RESPONSE: Childless Millennials Going To Disney World Is Weird
A shortsighted New York Post post describes how childless millennials going to Disney World is weird. Here is my take on the subject.
The internet was set on fire last week when an entitled parent's rant went viral (which we shared on Facebook) on how couples without children should not be going to Walt Disney World.
As a very regular Walt Disney World visitor who is engaged, is a Millennial, and has no children, I am the prime target for this rant. The rant itself doesn't bother me that much, and had no desire to write a public opinion piece on it, but the NY Post (written by Johnny Oleksinski) wrote their opinion piece titled "Sorry, childless millennials going to Disney World is weird" on it and that rubbed me the wrong way. So, here we are.
While I am aware that I run this Disney focused fan site and I am going to be defending my own decisions and choices, but even a non-Disney fan, you can see the arguments being made by Mr.Oleksinski are thin and shortsighted. I won't go over the whole thing, but I'll touch on some of the points the author doesn't appear to understand.
In the rant, Mrs. Entitled Parent wrote:
"WDW is a FAMILY amusement park!” she said. “Yet these IMMATURE millennials THROW AWAY THEIR MONEY ON USELESS CRAP!!!!"
To which the NY Post writer Johnny Oleksinski replied:
"Ms. F—–G PRETZEL is right on this point. Millennials are indeed in an unhealthy relationship with Disney, having granted control of so much of their leisure time and personality to a single, enormous corporate entity meant for children."
Any frequent Walt Disney World visitor knows that it is not a place primarily focused on children. Disney has figured out with Pixar that to make profitable and enjoyable films, there needs to be aspects to the films that appeal to adults. That some ideology applies to the parks. Disney as a whole is a "family friendly" company, but their success has been creating products, films & theme parks targeted at children that are extremely adult friendly. While I am absolutely guilty of granting much of my leisure time and money to one American corporation that is the Walt Disney Company, that is my choice. I don't complain I can't pay my mortgage because Disney suckered me into buying After Hour Tickets. What I do with my money is my choice, and mine alone. My personal belief in life is you put your money where you spend your time, and where you get enjoyment. For example, you should buy a really good quality mattress. If you have an office job, you buy a really nice chair, etc. I get a lot of joy out of my visits to Walt Disney World. Way more joy than I get anywhere else. Yes, Walt Disney World is manufactured "fun" and "magic" that is designed to trigger emotions to drain my wallet, but, who cares? Disney aren't dragging me on that plane and into their parks. They offer a product and service that I enjoy, and I consume those products and services like a good little millennial consumer.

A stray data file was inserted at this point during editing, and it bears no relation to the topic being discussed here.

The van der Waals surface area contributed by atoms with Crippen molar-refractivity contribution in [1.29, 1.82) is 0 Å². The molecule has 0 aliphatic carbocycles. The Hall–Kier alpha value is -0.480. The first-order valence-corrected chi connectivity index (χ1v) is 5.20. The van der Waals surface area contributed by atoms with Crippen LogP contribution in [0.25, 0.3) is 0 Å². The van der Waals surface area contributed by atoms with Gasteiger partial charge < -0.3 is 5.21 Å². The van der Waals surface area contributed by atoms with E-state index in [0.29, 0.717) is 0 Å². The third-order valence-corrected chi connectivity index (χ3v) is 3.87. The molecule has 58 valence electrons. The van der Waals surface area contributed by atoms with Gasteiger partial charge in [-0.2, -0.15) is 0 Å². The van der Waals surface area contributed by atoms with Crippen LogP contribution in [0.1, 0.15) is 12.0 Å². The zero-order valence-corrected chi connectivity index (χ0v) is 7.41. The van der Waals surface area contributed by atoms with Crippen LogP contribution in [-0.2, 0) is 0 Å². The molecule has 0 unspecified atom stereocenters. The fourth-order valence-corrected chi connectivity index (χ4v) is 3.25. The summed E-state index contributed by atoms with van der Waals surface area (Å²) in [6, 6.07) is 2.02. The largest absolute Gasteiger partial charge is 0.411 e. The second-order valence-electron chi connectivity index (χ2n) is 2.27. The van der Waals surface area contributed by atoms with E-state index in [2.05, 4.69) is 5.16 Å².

"The usual complaint about those born between 1981 and 1996 remaining constant 12-year-olds is that the behavior amounts to self-infantilization and a lifelong immaturity that bleeds into basic decision making: getting jobs, paying bills, staying alive."
Walt Disney World is a luxury vacation destination. Having a cabinet full of Mickey Mouse plushes doesn't mean my mortgage won't get paid next month. Mortgage gets paid first, and then my leisure money I earn all month can go on whatever I please.
"And your annual (or more, God help us) trip to Disney World costs as much — and more in some cases — than a trip to Europe, South America or Canada, where you would meet people different from yourself."
This is another example of the author pushing his personal opinion on why you shouldn't go to Walt Disney World because he would rather not. Here's an idea, I'd rather you not (insert what you get joy out of here) and go to Walt Disney World instead because that's a much better use for your money.
"A 2018 Morning Consult survey showed that 75% of non-parent millennials were interested in going to a theme park that year."
Then perhaps you try to work out why that's the case instead of thinking that's crazy and they should be off doing other things.
"Why do the same old, safe, boring thing when you could buy a round-trip Norwegian Airlines flight from New York to Paris right now for $280, get an AirBnb and sit along the Seine drinking rosé?"
Again, you're using words like "boring" to push your opinion on something you will not understand because Walt Disney World is something you don't like. These Disney World childless millennials fans you speak so fondly don't find boring what you find boring. Safe is a really good word to use here, though. I like safe, and at Walt Disney World I feel safe. Walking around a city in France that I'm not familiar with, probably not so much.
"Oh who am I kidding? You’ll skip the Louvre and go straight to Disneyland Paris."